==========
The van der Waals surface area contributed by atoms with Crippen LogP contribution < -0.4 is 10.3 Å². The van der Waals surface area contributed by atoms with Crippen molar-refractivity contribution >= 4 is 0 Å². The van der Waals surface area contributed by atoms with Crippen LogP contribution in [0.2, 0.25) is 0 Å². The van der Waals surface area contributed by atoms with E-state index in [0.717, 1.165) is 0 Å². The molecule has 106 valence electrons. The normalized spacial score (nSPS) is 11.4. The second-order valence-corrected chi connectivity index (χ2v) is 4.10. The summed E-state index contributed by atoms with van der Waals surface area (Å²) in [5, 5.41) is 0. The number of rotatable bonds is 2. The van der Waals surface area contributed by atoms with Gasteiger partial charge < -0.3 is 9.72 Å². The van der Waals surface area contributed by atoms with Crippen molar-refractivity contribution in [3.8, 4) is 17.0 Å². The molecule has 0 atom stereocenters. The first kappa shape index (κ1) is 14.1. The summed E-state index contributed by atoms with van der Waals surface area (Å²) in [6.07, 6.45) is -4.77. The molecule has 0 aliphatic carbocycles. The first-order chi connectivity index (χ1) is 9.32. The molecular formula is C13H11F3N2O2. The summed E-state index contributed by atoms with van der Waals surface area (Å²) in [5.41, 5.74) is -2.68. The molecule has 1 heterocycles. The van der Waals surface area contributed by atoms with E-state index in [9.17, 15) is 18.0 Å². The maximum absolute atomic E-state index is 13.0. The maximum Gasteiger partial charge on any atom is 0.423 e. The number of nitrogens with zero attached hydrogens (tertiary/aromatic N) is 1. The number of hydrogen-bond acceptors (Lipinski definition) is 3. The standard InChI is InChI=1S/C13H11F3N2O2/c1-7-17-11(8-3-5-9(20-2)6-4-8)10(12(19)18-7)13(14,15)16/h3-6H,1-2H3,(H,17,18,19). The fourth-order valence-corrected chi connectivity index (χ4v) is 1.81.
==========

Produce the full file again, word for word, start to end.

The van der Waals surface area contributed by atoms with Crippen LogP contribution < -0.4 is 10.3 Å². The van der Waals surface area contributed by atoms with Crippen molar-refractivity contribution >= 4 is 0 Å². The van der Waals surface area contributed by atoms with Crippen LogP contribution in [0.2, 0.25) is 0 Å². The van der Waals surface area contributed by atoms with E-state index in [0.717, 1.165) is 0 Å². The molecule has 106 valence electrons. The normalized spacial score (nSPS) is 11.4. The second-order valence-corrected chi connectivity index (χ2v) is 4.10. The summed E-state index contributed by atoms with van der Waals surface area (Å²) in [5, 5.41) is 0. The number of rotatable bonds is 2. The van der Waals surface area contributed by atoms with Gasteiger partial charge < -0.3 is 9.72 Å². The van der Waals surface area contributed by atoms with Crippen molar-refractivity contribution in [3.8, 4) is 17.0 Å². The molecule has 0 atom stereocenters. The first kappa shape index (κ1) is 14.1. The summed E-state index contributed by atoms with van der Waals surface area (Å²) in [6.07, 6.45) is -4.77. The molecule has 0 aliphatic carbocycles. The first-order chi connectivity index (χ1) is 9.32. The molecular formula is C13H11F3N2O2. The summed E-state index contributed by atoms with van der Waals surface area (Å²) in [5.41, 5.74) is -2.68. The molecule has 1 heterocycles. The van der Waals surface area contributed by atoms with E-state index in [9.17, 15) is 18.0 Å². The maximum absolute atomic E-state index is 13.0. The maximum Gasteiger partial charge on any atom is 0.423 e. The number of nitrogens with zero attached hydrogens (tertiary/aromatic N) is 1. The number of hydrogen-bond acceptors (Lipinski definition) is 3. The standard InChI is InChI=1S/C13H11F3N2O2/c1-7-17-11(8-3-5-9(20-2)6-4-8)10(12(19)18-7)13(14,15)16/h3-6H,1-2H3,(H,17,18,19). The fourth-order valence-corrected chi connectivity index (χ4v) is 1.81.